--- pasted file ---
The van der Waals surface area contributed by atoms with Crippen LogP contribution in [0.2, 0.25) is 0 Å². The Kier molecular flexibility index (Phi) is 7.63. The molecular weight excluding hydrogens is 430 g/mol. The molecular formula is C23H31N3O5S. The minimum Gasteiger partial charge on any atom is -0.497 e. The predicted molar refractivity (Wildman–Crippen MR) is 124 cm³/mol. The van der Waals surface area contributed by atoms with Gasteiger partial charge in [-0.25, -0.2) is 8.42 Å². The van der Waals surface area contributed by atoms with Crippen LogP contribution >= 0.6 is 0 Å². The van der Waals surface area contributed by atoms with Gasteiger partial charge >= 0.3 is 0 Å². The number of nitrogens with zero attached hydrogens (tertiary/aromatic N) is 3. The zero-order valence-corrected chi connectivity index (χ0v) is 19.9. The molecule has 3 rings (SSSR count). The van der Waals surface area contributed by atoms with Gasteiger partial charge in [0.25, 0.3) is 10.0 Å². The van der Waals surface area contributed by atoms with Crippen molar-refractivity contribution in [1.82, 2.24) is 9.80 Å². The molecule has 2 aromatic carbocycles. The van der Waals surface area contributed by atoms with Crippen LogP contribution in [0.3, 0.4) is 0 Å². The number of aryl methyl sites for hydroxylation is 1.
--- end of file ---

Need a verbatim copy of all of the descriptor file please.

The van der Waals surface area contributed by atoms with Crippen LogP contribution in [0.2, 0.25) is 0 Å². The Kier molecular flexibility index (Phi) is 7.63. The molecular weight excluding hydrogens is 430 g/mol. The molecular formula is C23H31N3O5S. The minimum Gasteiger partial charge on any atom is -0.497 e. The predicted molar refractivity (Wildman–Crippen MR) is 124 cm³/mol. The van der Waals surface area contributed by atoms with Gasteiger partial charge in [-0.25, -0.2) is 8.42 Å². The van der Waals surface area contributed by atoms with Crippen LogP contribution >= 0.6 is 0 Å². The van der Waals surface area contributed by atoms with Gasteiger partial charge >= 0.3 is 0 Å². The number of nitrogens with zero attached hydrogens (tertiary/aromatic N) is 3. The zero-order valence-corrected chi connectivity index (χ0v) is 19.9. The molecule has 3 rings (SSSR count). The van der Waals surface area contributed by atoms with Gasteiger partial charge in [0.25, 0.3) is 10.0 Å². The van der Waals surface area contributed by atoms with Crippen molar-refractivity contribution in [1.82, 2.24) is 9.80 Å². The molecule has 2 aromatic carbocycles. The van der Waals surface area contributed by atoms with Crippen LogP contribution in [0.3, 0.4) is 0 Å². The number of aryl methyl sites for hydroxylation is 1.